And that was – Benedict XVI, when he came out of the tomato fields a few years back – last year, year before last one – came out of retirement to object to some of the things Francis had put forth. And basically, what Benedict XVI said: If Francis keeps on this pathway, it makes no sense to be a Catholic. Well, it makes no sense to be any particular religion, because when you have the Kenneth Copelands embracing Catholicism and other people embracing Catholicism, then it’s not about the -isms, it’s just about the oneness, and that’s the driving force behind the ecumenical spirit.
Tom: Well, you know, going back to Benedict XVI, we thought that – well, we, you know, just in terms of observation, we thought, “Well, here’s a guy who’s going to get them back on track and maybe be different than the ecumenism of John Paul II.” But he wasn’t! He didn’t! The problem now is he continued that. Now, this is the man who headed up what was called – well, what was the Office of the Inquisition! You know, this was supposed to be the chief theologian who’s going to keep it on track, but he opened that door, and opened that door, and I want to talk later, maybe in our next session, about – isn’t he still a pope? Or can you retire as a pope? Anyway, we’ll deal with that next week.
Now, Greg, we’ve got about five minutes left: I have the question that…things going this way not only impacting – or changes within the Catholic Church, and there are definitely – this is an infallible Church, according to them! And they don’t – they can’t make any mistakes. But now you have a battle going on between the conservatives, like, as you say, Benedict XVI coming out of retirement, sort of, to address some of these things within his Church – he’s still the Vicar of Christ! I don’t think you can step away from that position, at least the way they make it up, and so on. But here’s the thing: what’s going to happen? Where is this going to go with regard to the position of the Catholic Church? I mean, is it going to just implode, or are they going to come up with something else? Because remember, they still maintain that everybody’s under their umbrella, whether you call yourselves Anglicans or Episcopalians or Baptists or whatever, you know, they’re trying to draw everybody in and it’s going to be ruled by Rome.
Greg: Well, the second half of Revelation 13 answers that for you, because that has to come to fruition. And what is that about? It’s about the individual who’s going to be the head of a religion and the head of a country. And as we said for years, thank Ronald Reagan for that, because Ronald Reagan gave the pope a seat at the diplomatic table. We even have an ambassador to Rome as we’ve referenced many times. So what you’re seeing is a pseudo-political, pseudo-religious organization being founded inside of Roman Catholicism. The agenda ultimately is going to be – it’s going to be political. And you’re seeing that with Pope Francis – his comments and everything he’s commenting on, whether it’s immigration or whatever, it’s all political. It has nothing to do with people getting saved or being Catholic, per se, but it’s political. And that’s where it has to go, and the door has to be open to let Muslims in, to let everyone in, because a one-world “religion” is going to be the end result here, and that’s the path. I don’t think he’ll be the leader when that really comes to fruition, but, boy, he’s been instrumental in laying the pathway to that without reservation.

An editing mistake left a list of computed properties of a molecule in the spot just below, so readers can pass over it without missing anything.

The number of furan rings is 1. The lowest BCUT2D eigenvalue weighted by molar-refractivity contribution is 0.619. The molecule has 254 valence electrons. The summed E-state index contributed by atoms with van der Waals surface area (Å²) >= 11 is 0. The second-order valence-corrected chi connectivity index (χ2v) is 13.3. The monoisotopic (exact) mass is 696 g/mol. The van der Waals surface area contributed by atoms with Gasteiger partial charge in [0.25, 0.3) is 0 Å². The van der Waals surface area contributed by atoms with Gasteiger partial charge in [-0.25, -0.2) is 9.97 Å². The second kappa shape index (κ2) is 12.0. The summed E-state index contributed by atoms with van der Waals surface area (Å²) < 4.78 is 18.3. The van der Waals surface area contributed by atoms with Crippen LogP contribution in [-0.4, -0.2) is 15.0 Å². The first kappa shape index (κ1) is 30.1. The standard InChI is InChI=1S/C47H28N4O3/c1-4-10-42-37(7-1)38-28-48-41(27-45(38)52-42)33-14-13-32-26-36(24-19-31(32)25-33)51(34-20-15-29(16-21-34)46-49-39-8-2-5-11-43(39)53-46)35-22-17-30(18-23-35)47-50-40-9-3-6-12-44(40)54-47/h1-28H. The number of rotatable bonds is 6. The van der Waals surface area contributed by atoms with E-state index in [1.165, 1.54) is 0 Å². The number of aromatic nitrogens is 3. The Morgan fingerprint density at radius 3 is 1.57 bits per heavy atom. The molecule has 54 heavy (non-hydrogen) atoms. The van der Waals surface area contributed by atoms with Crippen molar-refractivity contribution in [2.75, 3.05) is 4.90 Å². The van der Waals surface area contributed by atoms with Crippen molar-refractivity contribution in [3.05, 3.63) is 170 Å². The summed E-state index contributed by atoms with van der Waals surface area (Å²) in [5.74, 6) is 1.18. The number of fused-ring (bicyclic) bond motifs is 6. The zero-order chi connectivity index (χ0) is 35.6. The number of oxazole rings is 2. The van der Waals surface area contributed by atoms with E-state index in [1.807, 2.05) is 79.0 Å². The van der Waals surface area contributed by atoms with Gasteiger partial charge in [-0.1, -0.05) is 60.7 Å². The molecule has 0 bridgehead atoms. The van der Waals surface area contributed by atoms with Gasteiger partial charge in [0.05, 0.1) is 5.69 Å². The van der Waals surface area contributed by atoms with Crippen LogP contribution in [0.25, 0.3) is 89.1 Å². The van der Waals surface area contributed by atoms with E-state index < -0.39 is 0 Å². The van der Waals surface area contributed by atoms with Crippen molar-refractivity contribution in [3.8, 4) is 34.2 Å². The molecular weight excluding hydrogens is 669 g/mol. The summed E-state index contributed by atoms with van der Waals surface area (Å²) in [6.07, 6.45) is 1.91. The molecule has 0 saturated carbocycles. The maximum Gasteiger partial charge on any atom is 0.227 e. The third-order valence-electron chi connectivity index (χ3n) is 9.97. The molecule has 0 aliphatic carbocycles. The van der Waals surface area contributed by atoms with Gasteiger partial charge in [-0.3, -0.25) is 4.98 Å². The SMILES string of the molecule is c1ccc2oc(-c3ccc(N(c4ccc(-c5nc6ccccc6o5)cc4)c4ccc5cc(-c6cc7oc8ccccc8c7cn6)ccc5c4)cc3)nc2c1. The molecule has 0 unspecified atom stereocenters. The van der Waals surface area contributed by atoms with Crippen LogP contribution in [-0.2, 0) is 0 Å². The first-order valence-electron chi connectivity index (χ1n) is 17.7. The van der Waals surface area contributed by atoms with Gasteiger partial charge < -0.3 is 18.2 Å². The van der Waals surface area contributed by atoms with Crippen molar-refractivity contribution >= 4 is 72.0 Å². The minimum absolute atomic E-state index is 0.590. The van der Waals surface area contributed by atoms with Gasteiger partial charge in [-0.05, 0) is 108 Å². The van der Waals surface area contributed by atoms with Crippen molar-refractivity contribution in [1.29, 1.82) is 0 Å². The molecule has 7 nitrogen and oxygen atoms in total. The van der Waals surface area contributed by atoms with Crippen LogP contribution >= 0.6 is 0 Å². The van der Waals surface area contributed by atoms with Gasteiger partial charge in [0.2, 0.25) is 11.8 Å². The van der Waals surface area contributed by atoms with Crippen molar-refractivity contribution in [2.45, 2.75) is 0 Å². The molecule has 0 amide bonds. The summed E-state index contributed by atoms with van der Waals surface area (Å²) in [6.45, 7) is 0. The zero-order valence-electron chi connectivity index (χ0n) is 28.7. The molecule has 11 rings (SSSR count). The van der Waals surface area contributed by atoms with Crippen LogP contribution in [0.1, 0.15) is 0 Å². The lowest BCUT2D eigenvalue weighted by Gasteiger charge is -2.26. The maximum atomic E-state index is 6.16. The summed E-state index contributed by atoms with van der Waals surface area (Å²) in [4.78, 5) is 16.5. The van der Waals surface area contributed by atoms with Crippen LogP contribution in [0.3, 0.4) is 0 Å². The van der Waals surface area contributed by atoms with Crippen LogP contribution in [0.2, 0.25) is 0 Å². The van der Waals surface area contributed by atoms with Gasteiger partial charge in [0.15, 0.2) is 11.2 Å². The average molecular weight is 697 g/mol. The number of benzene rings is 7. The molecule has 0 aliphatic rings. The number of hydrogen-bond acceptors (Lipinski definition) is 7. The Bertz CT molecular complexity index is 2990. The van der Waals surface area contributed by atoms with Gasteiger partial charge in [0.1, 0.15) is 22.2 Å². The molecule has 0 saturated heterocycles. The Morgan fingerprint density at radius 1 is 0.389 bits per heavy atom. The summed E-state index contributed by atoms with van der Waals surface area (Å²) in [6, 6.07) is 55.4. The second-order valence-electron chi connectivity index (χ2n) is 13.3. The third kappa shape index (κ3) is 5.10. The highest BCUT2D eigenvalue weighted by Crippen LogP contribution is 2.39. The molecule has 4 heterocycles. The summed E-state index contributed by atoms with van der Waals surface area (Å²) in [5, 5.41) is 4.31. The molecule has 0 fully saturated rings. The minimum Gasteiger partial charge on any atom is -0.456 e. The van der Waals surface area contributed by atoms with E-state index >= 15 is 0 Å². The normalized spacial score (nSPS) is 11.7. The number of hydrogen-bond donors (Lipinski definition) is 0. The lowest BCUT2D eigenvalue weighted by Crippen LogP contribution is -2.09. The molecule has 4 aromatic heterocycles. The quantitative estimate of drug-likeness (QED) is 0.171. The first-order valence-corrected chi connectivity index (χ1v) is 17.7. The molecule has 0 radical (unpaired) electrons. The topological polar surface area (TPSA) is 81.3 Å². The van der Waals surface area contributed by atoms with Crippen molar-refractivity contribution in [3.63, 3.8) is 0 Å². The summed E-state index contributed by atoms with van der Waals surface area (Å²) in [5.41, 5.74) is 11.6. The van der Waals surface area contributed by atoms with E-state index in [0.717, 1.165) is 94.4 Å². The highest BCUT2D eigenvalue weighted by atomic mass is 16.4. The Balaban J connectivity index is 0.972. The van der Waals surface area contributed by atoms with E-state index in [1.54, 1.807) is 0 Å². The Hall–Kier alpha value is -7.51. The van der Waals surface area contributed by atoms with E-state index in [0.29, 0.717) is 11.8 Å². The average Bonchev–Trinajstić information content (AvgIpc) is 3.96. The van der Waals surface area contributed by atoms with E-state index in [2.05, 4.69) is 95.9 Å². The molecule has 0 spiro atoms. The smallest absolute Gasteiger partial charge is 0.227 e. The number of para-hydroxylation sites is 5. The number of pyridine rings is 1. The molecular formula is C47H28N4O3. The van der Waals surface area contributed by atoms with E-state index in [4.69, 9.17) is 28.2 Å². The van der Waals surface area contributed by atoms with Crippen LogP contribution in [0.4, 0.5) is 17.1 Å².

Tom: Yeah, and as far as the evangelicals go, and… You know, that term is kind of meaningless…
Greg: Yes, it is.
Tom: …but I like to use it for the sake of just separating – well, you have Catholics and you have evangelicals, but as I mentioned earlier, now we have some Catholics calling themselves “evangelical Catholics.” So, you know, it’s just a term that I would use to make a distinction between Catholics and non-Catholics of the “Protestant variety.” But in that process, for the evangelicals, the Scripture says, “The time will come when they will not endure sound doctrine,” and we’re seeing that in spades. And that’s why they’re up for seduction; that’s why when somebody says, “Oh, Catholics love Jesus!” they don’t ask the question, “Well, what Jesus do they love?”
Greg, as you know, last time you were in a Catholic Church, or I was, there’s a body still hanging on that cross. Well, why is the body still there? Well, because the Catholic Jesus didn’t pay the full penalty for our sins. That’s why we have – you know, Catholics have purgatory. They have to expiate their own sins through suffering and all of that. Well, evangelicals are not asking that question, because they – as you pointed out earlier, grab a group of them and then have them individually tell you what the gospel is. It’s – many can’t do it.
Greg: Yeah. Evangelical is an inappropriate term, because it has with it the connotation that these are people who evangelize. On either side of this, these groups here, none of them evangelize, because they don’t have anything to evangelize. It’s all about the here and now. It’s about how to live well and how to have a – you know, how to enjoy everyday life. Well, you can’t find a biblical passage for that! It’s not about this world, it’s about the world that’s coming, and we’re supposed to be telling the good news of faith alone in Christ alone and get people in the ark of Christ, because obviously if the Book’s true, the wrath is forthcoming.
Tom: Yeah. Greg, we’re out of time for this segment, but I want to invite our listeners: we’re going to deal with more of these issues. They’re incredibly important, and I think, Lord willing, we’ll give you some information that perhaps you’re not aware of. So, Greg, thank you for being with me in this session, and I look forward to next week.
Greg: Thanks, Tom.